The Perfect Syndrome: 10 Things You Need to Know

That’s perfect!

She’s perfect!

That is the perfect outfit.

I want to be the perfect girlfriend.

I. want. to. be. perfect.

‘Normal’ is out, ‘unique’ is a nice word for weird and ‘ideal’ is overrated.  ‘Perfect’ is in.

A few months ago when I was looking at my website statistics and saw that “prettiest, skinniest girl in school” was a search term people were using to get to my website, I realized the perfect syndrome was a bigger problem than I anticipated.

Perfect Syndrome: The desire, drive and need to be perfect as a person, in an activity or with someone else.

More and more I am seeing friends, clients and readers grapple with this need to be perfect.  I wanted to outline a few things for readers to be aware and prevent against this type of thinking.

1. Picture Perfect 2.0

When someone took a picture of you at your cousin’s birthday you didn’t think much about the weird face you were making or the fact that you were not wearing much makeup.  Now, that picture gets more eyeballs than in a simple home album because…

2. Online access and permanence means more perfect

Candidates for jobs, teens and kids are constantly told that the Internet now makes everything you post accessible to everyone and permanent.  Don’t post a picture of yourself getting drunk because you never know who might see it.  It also sends another message, don’t post a less than perfect picture of yourself because it will last forever.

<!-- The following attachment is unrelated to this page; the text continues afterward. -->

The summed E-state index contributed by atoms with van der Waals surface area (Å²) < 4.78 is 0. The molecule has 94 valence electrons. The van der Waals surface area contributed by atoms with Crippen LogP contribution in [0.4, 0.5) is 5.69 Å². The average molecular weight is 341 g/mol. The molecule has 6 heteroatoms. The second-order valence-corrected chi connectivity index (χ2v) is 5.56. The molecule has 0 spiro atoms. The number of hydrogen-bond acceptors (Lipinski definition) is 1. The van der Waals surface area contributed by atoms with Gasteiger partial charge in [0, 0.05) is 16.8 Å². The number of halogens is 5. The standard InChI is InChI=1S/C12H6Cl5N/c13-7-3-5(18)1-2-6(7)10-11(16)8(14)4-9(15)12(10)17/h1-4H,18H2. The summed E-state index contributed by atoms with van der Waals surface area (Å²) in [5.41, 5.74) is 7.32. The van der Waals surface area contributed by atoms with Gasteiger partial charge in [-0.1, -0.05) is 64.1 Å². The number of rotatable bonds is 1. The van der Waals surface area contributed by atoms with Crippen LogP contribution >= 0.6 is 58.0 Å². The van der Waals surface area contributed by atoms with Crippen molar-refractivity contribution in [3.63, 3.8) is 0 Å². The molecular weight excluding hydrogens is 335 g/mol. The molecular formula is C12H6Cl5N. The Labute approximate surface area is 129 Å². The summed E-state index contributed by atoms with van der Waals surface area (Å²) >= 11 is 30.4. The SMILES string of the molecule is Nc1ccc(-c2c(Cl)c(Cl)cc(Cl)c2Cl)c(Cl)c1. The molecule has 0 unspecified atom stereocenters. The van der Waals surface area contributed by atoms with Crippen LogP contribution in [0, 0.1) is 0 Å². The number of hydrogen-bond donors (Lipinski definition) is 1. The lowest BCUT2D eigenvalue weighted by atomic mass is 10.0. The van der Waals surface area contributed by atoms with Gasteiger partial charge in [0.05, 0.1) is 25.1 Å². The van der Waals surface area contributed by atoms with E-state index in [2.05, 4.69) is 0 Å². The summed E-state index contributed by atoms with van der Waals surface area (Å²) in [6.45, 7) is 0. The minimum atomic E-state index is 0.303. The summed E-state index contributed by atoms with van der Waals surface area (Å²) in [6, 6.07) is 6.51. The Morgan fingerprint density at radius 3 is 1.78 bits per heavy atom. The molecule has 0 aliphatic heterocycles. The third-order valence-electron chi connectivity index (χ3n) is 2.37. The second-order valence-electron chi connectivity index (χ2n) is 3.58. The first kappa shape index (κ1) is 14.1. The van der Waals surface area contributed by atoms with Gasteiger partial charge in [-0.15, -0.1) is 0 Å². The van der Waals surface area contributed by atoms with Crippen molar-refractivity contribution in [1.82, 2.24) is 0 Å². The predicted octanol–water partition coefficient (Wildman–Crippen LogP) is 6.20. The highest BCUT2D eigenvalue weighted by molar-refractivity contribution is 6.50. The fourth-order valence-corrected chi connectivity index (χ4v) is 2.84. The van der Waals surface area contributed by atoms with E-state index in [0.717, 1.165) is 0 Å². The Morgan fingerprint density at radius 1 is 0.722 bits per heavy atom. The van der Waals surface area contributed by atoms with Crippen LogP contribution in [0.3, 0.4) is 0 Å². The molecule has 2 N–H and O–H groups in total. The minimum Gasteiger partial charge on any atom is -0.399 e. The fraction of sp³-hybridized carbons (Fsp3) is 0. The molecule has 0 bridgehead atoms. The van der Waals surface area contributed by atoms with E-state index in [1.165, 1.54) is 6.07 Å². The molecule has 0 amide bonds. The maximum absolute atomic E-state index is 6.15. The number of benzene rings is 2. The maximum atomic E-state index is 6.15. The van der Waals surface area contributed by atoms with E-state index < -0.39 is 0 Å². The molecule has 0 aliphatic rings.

3. Techno-Perfection

Is a sister disease to the perfect syndrome.  A few months ago I wrote about how technology and invention is getting us closer to perfection so we want it more.  Case in point: HD makeup.

4. Perfect and Pretty are close.

When I wrote the article on being the perfect, skinniest girl in school I was talking about

5. Perfect is Addictive

There is a slipper cycle I especially see with teen girls.  They get a perfect score on a paper or in a gymnastics competition.  It feels good, really good.  Then, if they get anything less than perfect it feels like a failure.